> >>>> My vote would be not the duplicate the strings everywhere and use
> >>>> constants as there is no cost and increased safety.
> >>>>
> >>>> Thanks,
> >>>> Justin
> >>>
> >>
> >>
>
>
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Re: git commit: [flex-asjs] [refs/heads/develop] - Uploads are assumed to be POST

Harbs
Hi Greg,

There probably is too much use of @export. @const is probably more correct than @export — as long as we are sure that there’s no use of bracket notation anywhere. I’d be interested in hearing your findings.

Personally, I’m not sure there’s a lot of value to be using @export at all unless an app is using modules of some sort (which I’m not even sure how to do with FlexJS). (but I might be missing something with the @export tag)

What happens if the compiler is run without --generate_exports? Do the @exports get stripped out? If yes, is there some kind of “super export”? There needs to be some way to invoke the app…

Harbs

> On Jul 11, 2017, at 11:40 PM, Greg Dove <[hidden email]> wrote:
>
> Guys, we certainly have been here before.
>
> From a js release 'size' perspective, I don't think it matters whether we
> use constants or liteterals, I think the main difference is that if the
> static const exists it will also be included in the release output as I
> expect it has an @export annotation. This means it should be 'reflectable'
> via array/bracket access syntax via its original package/class naming. But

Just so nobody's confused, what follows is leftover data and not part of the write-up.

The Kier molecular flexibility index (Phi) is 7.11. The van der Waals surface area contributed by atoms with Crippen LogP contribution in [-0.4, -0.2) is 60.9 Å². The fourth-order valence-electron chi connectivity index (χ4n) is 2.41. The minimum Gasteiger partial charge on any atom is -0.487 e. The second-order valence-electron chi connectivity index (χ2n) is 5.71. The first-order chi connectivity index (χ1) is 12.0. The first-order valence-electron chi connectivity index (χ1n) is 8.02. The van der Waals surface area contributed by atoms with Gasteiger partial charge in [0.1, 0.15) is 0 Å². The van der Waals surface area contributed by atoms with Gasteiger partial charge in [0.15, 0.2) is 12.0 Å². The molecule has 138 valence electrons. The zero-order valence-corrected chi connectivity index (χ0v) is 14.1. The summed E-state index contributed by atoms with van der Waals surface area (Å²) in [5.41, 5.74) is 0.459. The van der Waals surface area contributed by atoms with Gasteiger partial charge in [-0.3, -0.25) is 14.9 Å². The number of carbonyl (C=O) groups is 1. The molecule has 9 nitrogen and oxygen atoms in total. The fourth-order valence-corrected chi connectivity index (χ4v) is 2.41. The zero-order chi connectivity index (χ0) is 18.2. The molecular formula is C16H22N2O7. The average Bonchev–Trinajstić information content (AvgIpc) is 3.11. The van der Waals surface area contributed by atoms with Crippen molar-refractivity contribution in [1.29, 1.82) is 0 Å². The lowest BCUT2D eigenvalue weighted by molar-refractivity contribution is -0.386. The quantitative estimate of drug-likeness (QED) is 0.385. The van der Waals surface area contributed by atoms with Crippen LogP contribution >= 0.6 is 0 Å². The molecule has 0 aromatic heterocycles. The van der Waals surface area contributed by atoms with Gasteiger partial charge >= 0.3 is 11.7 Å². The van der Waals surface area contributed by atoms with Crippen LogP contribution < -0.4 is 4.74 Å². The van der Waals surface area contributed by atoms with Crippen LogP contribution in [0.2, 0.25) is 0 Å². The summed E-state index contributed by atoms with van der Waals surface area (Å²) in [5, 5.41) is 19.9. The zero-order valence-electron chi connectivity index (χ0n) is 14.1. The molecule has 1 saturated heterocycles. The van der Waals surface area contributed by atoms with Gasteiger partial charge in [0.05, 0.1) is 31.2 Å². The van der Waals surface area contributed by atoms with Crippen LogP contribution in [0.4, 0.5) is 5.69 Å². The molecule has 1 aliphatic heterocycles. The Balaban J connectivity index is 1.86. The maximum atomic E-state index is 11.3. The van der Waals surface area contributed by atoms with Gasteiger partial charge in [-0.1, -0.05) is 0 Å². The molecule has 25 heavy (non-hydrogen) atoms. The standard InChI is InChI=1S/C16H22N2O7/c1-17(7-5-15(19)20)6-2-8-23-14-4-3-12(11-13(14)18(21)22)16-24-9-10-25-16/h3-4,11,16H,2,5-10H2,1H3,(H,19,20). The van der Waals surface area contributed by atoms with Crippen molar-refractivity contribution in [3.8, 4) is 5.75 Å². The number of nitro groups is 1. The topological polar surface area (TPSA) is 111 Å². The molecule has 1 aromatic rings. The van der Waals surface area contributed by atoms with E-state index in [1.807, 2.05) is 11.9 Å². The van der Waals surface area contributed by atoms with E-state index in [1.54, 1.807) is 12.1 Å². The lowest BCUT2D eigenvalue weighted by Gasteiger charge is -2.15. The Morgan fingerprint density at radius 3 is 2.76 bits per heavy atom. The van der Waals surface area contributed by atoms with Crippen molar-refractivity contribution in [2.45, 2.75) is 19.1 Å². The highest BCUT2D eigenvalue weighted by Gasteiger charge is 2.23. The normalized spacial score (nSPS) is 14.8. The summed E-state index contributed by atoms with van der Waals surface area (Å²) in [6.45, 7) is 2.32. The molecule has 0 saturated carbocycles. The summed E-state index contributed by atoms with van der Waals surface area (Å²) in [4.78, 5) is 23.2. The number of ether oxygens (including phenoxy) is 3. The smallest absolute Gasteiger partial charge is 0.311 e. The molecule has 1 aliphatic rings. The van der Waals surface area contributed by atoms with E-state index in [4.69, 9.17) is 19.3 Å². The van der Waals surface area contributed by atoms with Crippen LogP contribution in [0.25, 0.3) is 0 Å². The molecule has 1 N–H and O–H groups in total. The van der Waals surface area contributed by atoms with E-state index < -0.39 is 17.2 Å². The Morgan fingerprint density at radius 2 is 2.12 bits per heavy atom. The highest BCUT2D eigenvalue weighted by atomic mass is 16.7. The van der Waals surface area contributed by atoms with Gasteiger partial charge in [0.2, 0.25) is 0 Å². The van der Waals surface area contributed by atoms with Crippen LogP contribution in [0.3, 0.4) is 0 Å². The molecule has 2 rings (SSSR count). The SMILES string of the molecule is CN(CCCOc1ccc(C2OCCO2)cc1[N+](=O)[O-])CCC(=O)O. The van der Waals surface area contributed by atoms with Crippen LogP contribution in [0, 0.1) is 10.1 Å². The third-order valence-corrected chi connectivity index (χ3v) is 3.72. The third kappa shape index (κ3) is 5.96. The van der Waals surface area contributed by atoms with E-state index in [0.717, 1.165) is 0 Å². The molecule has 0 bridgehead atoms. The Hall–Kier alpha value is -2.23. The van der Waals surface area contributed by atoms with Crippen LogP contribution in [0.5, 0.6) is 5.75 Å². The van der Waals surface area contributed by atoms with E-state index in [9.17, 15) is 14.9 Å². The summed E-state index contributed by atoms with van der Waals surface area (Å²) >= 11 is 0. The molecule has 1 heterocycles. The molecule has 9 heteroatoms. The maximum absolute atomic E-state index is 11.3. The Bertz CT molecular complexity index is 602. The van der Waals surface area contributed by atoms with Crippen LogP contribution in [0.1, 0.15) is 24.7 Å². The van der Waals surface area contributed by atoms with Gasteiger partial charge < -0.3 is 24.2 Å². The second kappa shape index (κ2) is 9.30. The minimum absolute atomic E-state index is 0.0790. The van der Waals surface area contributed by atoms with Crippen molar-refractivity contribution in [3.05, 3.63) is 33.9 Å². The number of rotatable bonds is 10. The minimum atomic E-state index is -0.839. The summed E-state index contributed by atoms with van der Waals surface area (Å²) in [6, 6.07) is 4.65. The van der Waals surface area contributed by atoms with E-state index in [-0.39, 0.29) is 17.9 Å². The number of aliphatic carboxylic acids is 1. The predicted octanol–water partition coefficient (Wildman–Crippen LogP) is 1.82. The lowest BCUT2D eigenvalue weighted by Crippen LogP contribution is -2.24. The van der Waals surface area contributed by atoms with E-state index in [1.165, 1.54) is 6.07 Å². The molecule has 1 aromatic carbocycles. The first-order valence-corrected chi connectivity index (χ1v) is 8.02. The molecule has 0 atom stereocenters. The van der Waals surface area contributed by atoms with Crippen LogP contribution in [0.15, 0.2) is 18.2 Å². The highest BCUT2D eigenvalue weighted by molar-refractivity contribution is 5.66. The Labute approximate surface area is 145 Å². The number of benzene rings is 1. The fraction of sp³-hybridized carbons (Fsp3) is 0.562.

> in terms of usage sites within the codebase, it should already be optimised
> via GCC, becuase GCC is already capable of inlining anything annotated as a
> constant [1].
> So I would expect it to already be inlined in the js-release, and we
> *should not need* to write any code in the jx compiler to do that, unless
> we specifically need this inlining (for some reason) in the debug version
> of the js output.
>
> GCC also creates a single short named variable to refer to repeated
> literals througout the compiled codebase, so I would expect the inlining of
> consts would get this as a 2nd optimization pass as well. In the end I
> expect the only output difference between the two approaches should be that
> we also get an extra exported constant that retains the same naming
> convention of lookups etc because we are @export-ing it.
>
> I'm pretty sure this is correct, but I might be wrong. I will check all
> this later today, and report back.
>
> 1.
> https://github.com/google/closure-compiler/wiki/Annotating-JavaScript-for-the-Closure-Compiler#const-const-type
>
>
>